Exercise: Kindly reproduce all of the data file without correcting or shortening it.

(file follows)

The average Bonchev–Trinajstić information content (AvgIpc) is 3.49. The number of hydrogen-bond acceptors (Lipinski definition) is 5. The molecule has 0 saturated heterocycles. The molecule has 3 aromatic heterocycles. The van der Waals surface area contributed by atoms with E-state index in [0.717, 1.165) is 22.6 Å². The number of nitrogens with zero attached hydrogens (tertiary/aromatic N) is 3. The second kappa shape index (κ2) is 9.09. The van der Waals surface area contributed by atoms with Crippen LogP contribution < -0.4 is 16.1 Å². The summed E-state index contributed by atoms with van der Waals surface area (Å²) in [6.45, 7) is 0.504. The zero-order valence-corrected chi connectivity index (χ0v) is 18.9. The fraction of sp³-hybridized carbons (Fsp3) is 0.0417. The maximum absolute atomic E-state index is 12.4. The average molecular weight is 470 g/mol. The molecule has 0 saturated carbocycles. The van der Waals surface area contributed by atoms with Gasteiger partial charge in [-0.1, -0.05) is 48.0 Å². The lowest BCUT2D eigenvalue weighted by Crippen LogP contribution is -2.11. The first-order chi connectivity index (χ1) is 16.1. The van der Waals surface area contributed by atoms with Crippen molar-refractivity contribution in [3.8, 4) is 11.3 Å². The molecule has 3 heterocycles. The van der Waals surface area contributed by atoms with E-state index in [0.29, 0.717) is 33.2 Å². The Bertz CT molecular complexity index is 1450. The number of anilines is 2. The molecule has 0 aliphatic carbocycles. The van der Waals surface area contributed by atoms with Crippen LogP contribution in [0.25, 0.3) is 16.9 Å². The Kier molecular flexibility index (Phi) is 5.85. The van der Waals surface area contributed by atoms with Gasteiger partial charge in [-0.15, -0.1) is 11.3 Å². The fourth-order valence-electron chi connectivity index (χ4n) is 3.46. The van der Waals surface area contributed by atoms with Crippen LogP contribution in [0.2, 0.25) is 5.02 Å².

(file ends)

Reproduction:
The average Bonchev–Trinajstić information content (AvgIpc) is 3.49. The number of hydrogen-bond acceptors (Lipinski definition) is 5. The molecule has 0 saturated heterocycles. The molecule has 3 aromatic heterocycles. The van der Waals surface area contributed by atoms with E-state index in [0.717, 1.165) is 22.6 Å². The number of nitrogens with zero attached hydrogens (tertiary/aromatic N) is 3. The second kappa shape index (κ2) is 9.09. The van der Waals surface area contributed by atoms with Crippen LogP contribution < -0.4 is 16.1 Å². The summed E-state index contributed by atoms with van der Waals surface area (Å²) in [6.45, 7) is 0.504. The zero-order valence-corrected chi connectivity index (χ0v) is 18.9. The fraction of sp³-hybridized carbons (Fsp3) is 0.0417. The maximum absolute atomic E-state index is 12.4. The average molecular weight is 470 g/mol. The molecule has 0 saturated carbocycles. The van der Waals surface area contributed by atoms with Gasteiger partial charge in [-0.1, -0.05) is 48.0 Å². The lowest BCUT2D eigenvalue weighted by Crippen LogP contribution is -2.11. The first-order chi connectivity index (χ1) is 16.1. The van der Waals surface area contributed by atoms with Crippen molar-refractivity contribution in [3.8, 4) is 11.3 Å². The molecule has 3 heterocycles. The van der Waals surface area contributed by atoms with E-state index in [0.29, 0.717) is 33.2 Å². The Bertz CT molecular complexity index is 1450. The number of anilines is 2. The molecule has 0 aliphatic carbocycles. The van der Waals surface area contributed by atoms with Crippen LogP contribution in [0.25, 0.3) is 16.9 Å². The Kier molecular flexibility index (Phi) is 5.85. The van der Waals surface area contributed by atoms with Gasteiger partial charge in [-0.15, -0.1) is 11.3 Å². The fourth-order valence-electron chi connectivity index (χ4n) is 3.46. The van der Waals surface area contributed by atoms with Crippen LogP contribution in [0.2, 0.25) is 5.02 Å².